“Low-Temperature Processed Materials for Neuromorphic Circuits”
Neuromorphic spiking networks and associated highly parallel architectures have been the object of much interest in recent years. These systems are expected to complement binary CMOS architectures in applications where substantial amounts of imprecise information have to be processed. Some of the applications where neuromorphic systems could outperform binary architectures include adaptive learning, pattern classification, and outcome prediction. Complex neuromorphic circuits using nanocrystalline-silicon (nc-Si) thin-film transistors (TFTs) and memristive (resistive switch) devices have been fabricated, modeled and simulated. Complex synaptic and learning behavior has been demonstrated as a natural outcome of using these specific devices. The low-temperature fabrication processes employed have several important potential consequences. First, the fabrication processes are consistent with the use of glass or flexible substrates. The neuromorphic architecture may provide for information processing that is more efficient than that expected for conventional TFT circuitry. Second, the fabrication processes are compatible with a CMOS process, which facilitates 3-D applications where the neuromorphic circuitry is integrated with a CMOS core. Finally, the results demonstrate the feasibility of fabricating a 3-D system with physical structure similar to the human neocortex.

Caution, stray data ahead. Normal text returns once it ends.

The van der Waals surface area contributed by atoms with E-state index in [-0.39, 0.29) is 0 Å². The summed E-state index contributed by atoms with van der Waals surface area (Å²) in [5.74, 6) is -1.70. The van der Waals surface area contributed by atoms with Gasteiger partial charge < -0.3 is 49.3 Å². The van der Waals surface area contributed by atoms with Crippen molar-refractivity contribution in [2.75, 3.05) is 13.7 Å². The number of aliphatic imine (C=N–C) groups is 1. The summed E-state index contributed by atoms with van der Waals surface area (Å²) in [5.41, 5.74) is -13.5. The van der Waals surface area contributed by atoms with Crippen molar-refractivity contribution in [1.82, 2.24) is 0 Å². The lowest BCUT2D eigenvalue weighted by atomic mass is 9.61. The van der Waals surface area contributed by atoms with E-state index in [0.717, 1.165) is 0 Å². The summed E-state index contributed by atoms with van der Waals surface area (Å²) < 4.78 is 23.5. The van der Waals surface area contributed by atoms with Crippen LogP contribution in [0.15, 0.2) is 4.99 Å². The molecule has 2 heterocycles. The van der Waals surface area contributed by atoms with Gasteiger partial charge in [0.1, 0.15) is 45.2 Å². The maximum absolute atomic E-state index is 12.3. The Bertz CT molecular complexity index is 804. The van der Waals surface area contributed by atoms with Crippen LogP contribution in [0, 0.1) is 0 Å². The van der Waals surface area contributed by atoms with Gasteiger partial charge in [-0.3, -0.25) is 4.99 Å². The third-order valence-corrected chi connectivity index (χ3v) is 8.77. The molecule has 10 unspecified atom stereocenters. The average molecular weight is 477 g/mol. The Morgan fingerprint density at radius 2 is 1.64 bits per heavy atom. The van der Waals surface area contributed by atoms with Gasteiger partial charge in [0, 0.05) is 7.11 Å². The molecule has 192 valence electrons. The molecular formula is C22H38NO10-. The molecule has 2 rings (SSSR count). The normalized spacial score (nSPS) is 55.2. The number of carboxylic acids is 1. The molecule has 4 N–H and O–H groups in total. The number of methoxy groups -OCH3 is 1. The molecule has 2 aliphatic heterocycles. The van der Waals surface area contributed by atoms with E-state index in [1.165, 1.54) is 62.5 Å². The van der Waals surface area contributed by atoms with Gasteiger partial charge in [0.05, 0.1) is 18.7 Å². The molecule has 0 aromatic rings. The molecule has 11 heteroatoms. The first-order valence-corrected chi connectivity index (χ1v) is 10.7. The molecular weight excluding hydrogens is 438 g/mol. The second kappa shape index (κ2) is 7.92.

About Professor Vogel
Eric M. Vogel is currently Professor of Materials Science and Engineering at the Georgia Institute of Technology (GIT). Prior to joining GIT in August 2011, he was Associate Professor of Materials Science and Engineering and Electrical Engineering at the University of Texas at Dallas (UTD) where he was also Associate Director of the Texas Analog Center of Excellence and led UTD’s portion of the Southwest Academy for Nanoelectronics. Prior to joining UTD in August of 2006, he was leader of the CMOS and Novel Devices Group and founded the Nanofab at the National Institute of Standards and Technology. He received the Ph. D. degree in 1998 in electrical engineering from North Carolina State University and the B. S. degree in 1994 in electrical engineering from Penn State University. Dr. Vogel’s research interests relate to devices and materials for future electronics including advanced MOS devices and materials and nanoelectronic devices. He has published over 110 publications, written 4 book chapters and given over 50 invited talks and tutorials.